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pity me; you are not now at leisure to hear my • whole story; but this I assure you, I was betrayed

by the most solemn promises of marriage; nay, ' in the eye of heaven I was married to him; for “after much reading on the subject, I am con

vinced that particular ceremonies are only requisite to give a legal sanction to marriage, and have ' only a worldly use in giving a woman the pri'vileges of a wife; but that she who lives constant 'to one man, after a solemn private affiance, what' ' ever the world may call her, hath little to charge * on her own conscience.' 'I am sorry, Madam, said Allworthy, you made so ill an use of your ' learning. Indeed, it would have been well that

you had been possessed of much more, or had * remained in a state of ignorance. And yet, Ma• dam, I am afraid you have more than tắis sin to answer for.' · During his life,? answered she, which was above a dozen years, I most solemnly ' assure you, I had not.

I had not. And consider, Sir, on my 'behalf what is in the power of a woman stript of • her reputation, and left destitute; whether the

good-natured world will suffer such a stray sheep to return to the road of virtue, even if she was • never so desirous. I protest then, I would have * chose it had it been in my power; but necessity * drove me into the arms of captain Waters, with

whom, though still unmarried, I lived as a wife ' for many years, and went by his name. I parted ' with this gentleman at Worcester, on his march

against the rebels, and it was then I accidentally 'met with Mr. Jones, who rescued me from the • hands of a villain. Indeed, he is the worthiest 6 of men. No young gentleman of his age is, I • believe, freer from vice, and few have the twen' tieth part of his virtues; nay, whatever vices he . hath had, I am firmly persuaded he hath now • taken a resolution to abandon them.' 'I hope • he hath,' cries Allworthy, and I hope he will

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' preserve that resolution. I must say, I have still • the same hopes with regard to yourself

. The world, I do agree, are apt to be too unmerciful • on these occasions; yet time and perseverance ' will get the better of this their disinclination, as 'I may call it, to pity; for though they are not, like heaven, ready to receive a penitent sinner; yet a continued repentance will at length obtain mercy even with the world. This you may be assured of, Mrs. Waters, that whenever I find

you are sincere in such good intentions, you shall want no assistance in my power to make them • effectual.'

Mrs. Waters fell now upon her knees before him, and, in a flood of tears, made him many most passionate acknowledgements of his goodness, which, as she truly said, savoured more of the divine than human nature.

Allworthy raised her up, and spoke in the most tender manner, making use of every expression which his invention could suggest to comfort her, when 'he was interrupted by the arrival of Mr. Dowling, who, upon his first entrance, seeing Mrs. Waters, started, and appeared in some confusion; from which he soon recovered himself as well as he could, and then said, he was in the utmost haste to attend counsel at Mr. Western's lodgings; but, however, thought it his duty to call and acquaint him with the opinion of counsel, upon the case which he had before told him, which was, that the conversion of the monies in that case could not be questioned in a criminal cause, but that an action of trover might be brought, and if it appeared to the jury to be the monies of plaintiff, that plaintiff would recover a verdict for the value.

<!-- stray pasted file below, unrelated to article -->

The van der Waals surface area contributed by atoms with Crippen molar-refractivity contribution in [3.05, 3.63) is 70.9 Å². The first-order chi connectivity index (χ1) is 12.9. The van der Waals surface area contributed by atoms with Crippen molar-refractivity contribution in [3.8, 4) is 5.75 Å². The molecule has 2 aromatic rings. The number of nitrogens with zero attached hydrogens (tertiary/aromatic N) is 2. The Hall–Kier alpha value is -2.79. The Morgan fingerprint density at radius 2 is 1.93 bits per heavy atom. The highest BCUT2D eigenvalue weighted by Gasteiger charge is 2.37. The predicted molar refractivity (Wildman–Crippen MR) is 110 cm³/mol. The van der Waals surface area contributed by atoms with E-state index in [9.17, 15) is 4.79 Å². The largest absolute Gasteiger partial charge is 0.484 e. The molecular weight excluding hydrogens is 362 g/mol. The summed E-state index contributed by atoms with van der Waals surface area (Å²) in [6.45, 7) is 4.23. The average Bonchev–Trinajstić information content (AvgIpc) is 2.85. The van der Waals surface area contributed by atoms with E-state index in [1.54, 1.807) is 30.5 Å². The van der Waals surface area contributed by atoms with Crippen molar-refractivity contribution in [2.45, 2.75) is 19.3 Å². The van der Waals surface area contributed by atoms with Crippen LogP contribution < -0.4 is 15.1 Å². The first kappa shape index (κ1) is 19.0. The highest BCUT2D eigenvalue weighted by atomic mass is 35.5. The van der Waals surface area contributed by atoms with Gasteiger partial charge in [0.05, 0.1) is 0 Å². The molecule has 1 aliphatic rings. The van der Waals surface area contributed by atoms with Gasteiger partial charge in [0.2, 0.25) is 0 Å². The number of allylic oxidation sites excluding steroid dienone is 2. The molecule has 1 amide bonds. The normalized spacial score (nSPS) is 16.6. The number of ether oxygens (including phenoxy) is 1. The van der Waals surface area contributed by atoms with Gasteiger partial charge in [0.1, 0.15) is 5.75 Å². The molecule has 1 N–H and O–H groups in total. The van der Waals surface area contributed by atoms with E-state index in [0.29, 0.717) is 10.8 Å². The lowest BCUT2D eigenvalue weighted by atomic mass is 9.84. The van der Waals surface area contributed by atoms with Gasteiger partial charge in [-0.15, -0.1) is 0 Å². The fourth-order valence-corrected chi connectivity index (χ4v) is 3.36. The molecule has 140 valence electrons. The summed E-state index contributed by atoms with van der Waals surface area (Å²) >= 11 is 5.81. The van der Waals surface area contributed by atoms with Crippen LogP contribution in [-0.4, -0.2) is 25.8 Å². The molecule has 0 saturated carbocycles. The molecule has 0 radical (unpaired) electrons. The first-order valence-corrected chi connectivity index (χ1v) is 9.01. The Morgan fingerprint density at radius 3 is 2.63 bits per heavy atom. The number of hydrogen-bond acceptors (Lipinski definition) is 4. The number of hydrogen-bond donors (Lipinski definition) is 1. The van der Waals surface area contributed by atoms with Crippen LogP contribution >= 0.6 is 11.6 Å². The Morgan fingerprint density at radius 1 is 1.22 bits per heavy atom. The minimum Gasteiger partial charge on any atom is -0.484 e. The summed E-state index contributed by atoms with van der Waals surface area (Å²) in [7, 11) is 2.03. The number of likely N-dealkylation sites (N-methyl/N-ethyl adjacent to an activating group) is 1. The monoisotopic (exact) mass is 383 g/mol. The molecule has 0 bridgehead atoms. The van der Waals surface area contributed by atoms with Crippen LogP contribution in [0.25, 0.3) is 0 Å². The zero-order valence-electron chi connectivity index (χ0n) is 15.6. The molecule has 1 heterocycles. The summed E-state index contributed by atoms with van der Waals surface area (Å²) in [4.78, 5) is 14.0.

Allworthy, without making any answer to this, bolted the door, and then advancing with a stern look to Dowling, he said, “Whatever be your 'haste, Sir, I must first receive an answer to some

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* questions. Do you know this lady?'--'That

. • lady, Sir!' answered Dowling, with great hesitation. Allworthy then, with the most solemn voice, said, 'Look you, Mr. Dowling, as you value

my favour, or your continuance a moment longer ‘in my service, do not hesitate nor prevaricate; 'but answer faithfully and truly to every question 'I ask. —-Do you know this lady?'“Sir,' said Dowling, 'I have seen the lady. * Where, Sir?' ' At her own lodgings,'

Upon what business did you go thither, Sir; and who sent you?' 'I went, Sir, to inquire, Sir, about 'Mr. Jones.' 'And who sent you to inquire about

him?' Who, Sir? why, Sir, Mr. Blitil sent me." ' And what did you say to the lady concerning.

that matter?' Nay, Sir, it is impossible to re‘ collect every word.' Will you please, Madam, to assist the gentleman's memory? “ He told

me, Sir,” said Mrs. Waters, “ that if Mr. Jones “ had murdered my husband, I should be assisted " by any money I wanted to carry on the prose